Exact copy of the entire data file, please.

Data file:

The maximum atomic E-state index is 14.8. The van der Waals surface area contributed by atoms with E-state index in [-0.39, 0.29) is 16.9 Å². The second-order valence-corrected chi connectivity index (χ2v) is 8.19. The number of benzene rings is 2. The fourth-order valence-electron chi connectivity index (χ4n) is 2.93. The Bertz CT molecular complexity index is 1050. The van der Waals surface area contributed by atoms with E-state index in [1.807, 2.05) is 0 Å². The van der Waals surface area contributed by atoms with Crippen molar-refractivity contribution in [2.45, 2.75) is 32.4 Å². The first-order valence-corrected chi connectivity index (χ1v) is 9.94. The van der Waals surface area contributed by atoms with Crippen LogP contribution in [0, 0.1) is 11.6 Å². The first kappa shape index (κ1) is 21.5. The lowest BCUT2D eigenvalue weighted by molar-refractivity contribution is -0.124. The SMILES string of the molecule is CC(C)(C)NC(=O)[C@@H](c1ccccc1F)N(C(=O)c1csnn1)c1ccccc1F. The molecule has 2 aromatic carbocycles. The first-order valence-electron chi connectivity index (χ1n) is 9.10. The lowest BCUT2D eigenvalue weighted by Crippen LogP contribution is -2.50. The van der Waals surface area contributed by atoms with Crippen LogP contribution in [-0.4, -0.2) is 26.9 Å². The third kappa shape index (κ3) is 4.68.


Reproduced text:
The maximum atomic E-state index is 14.8. The van der Waals surface area contributed by atoms with E-state index in [-0.39, 0.29) is 16.9 Å². The second-order valence-corrected chi connectivity index (χ2v) is 8.19. The number of benzene rings is 2. The fourth-order valence-electron chi connectivity index (χ4n) is 2.93. The Bertz CT molecular complexity index is 1050. The van der Waals surface area contributed by atoms with E-state index in [1.807, 2.05) is 0 Å². The van der Waals surface area contributed by atoms with Crippen molar-refractivity contribution in [2.45, 2.75) is 32.4 Å². The first-order valence-corrected chi connectivity index (χ1v) is 9.94. The van der Waals surface area contributed by atoms with Crippen LogP contribution in [0, 0.1) is 11.6 Å². The first kappa shape index (κ1) is 21.5. The lowest BCUT2D eigenvalue weighted by molar-refractivity contribution is -0.124. The SMILES string of the molecule is CC(C)(C)NC(=O)[C@@H](c1ccccc1F)N(C(=O)c1csnn1)c1ccccc1F. The molecule has 2 aromatic carbocycles. The first-order valence-electron chi connectivity index (χ1n) is 9.10. The lowest BCUT2D eigenvalue weighted by Crippen LogP contribution is -2.50. The van der Waals surface area contributed by atoms with Crippen LogP contribution in [-0.4, -0.2) is 26.9 Å². The third kappa shape index (κ3) is 4.68.